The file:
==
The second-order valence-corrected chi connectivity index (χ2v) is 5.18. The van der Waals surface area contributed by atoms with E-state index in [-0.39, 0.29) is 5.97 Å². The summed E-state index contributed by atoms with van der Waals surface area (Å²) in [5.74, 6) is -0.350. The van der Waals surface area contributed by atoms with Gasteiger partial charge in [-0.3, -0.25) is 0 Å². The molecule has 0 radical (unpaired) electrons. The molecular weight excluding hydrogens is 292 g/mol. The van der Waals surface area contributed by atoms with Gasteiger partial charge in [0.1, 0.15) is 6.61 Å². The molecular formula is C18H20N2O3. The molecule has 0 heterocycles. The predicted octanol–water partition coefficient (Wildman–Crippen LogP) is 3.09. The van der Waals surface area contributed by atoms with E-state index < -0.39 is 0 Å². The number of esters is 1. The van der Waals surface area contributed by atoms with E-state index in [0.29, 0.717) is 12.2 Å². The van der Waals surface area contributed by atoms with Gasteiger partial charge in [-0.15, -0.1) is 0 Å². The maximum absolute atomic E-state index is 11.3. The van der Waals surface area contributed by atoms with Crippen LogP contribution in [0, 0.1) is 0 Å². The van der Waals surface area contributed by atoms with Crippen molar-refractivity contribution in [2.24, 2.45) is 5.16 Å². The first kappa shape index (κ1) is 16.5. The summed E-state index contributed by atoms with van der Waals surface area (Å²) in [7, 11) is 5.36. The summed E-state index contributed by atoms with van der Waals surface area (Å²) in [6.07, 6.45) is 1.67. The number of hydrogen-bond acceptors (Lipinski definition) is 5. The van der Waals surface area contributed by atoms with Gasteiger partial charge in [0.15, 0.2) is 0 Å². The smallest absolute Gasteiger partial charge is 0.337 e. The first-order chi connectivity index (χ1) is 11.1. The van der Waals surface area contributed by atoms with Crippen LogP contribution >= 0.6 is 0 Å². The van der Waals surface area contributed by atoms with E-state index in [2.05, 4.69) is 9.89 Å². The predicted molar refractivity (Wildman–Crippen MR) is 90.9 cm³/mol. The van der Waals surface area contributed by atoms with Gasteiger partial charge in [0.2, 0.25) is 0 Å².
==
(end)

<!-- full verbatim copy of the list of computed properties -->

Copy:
The second-order valence-corrected chi connectivity index (χ2v) is 5.18. The van der Waals surface area contributed by atoms with E-state index in [-0.39, 0.29) is 5.97 Å². The summed E-state index contributed by atoms with van der Waals surface area (Å²) in [5.74, 6) is -0.350. The van der Waals surface area contributed by atoms with Gasteiger partial charge in [-0.3, -0.25) is 0 Å². The molecule has 0 radical (unpaired) electrons. The molecular weight excluding hydrogens is 292 g/mol. The van der Waals surface area contributed by atoms with Gasteiger partial charge in [0.1, 0.15) is 6.61 Å². The molecular formula is C18H20N2O3. The molecule has 0 heterocycles. The predicted octanol–water partition coefficient (Wildman–Crippen LogP) is 3.09. The van der Waals surface area contributed by atoms with E-state index < -0.39 is 0 Å². The number of esters is 1. The van der Waals surface area contributed by atoms with E-state index in [0.29, 0.717) is 12.2 Å². The van der Waals surface area contributed by atoms with Gasteiger partial charge in [-0.15, -0.1) is 0 Å². The maximum absolute atomic E-state index is 11.3. The van der Waals surface area contributed by atoms with Crippen LogP contribution in [0, 0.1) is 0 Å². The van der Waals surface area contributed by atoms with Crippen molar-refractivity contribution in [2.24, 2.45) is 5.16 Å². The first kappa shape index (κ1) is 16.5. The summed E-state index contributed by atoms with van der Waals surface area (Å²) in [7, 11) is 5.36. The summed E-state index contributed by atoms with van der Waals surface area (Å²) in [6.07, 6.45) is 1.67. The number of hydrogen-bond acceptors (Lipinski definition) is 5. The van der Waals surface area contributed by atoms with Gasteiger partial charge in [0.15, 0.2) is 0 Å². The smallest absolute Gasteiger partial charge is 0.337 e. The first-order chi connectivity index (χ1) is 11.1. The van der Waals surface area contributed by atoms with Crippen LogP contribution >= 0.6 is 0 Å². The van der Waals surface area contributed by atoms with E-state index in [2.05, 4.69) is 9.89 Å². The predicted molar refractivity (Wildman–Crippen MR) is 90.9 cm³/mol. The van der Waals surface area contributed by atoms with Gasteiger partial charge in [0.2, 0.25) is 0 Å².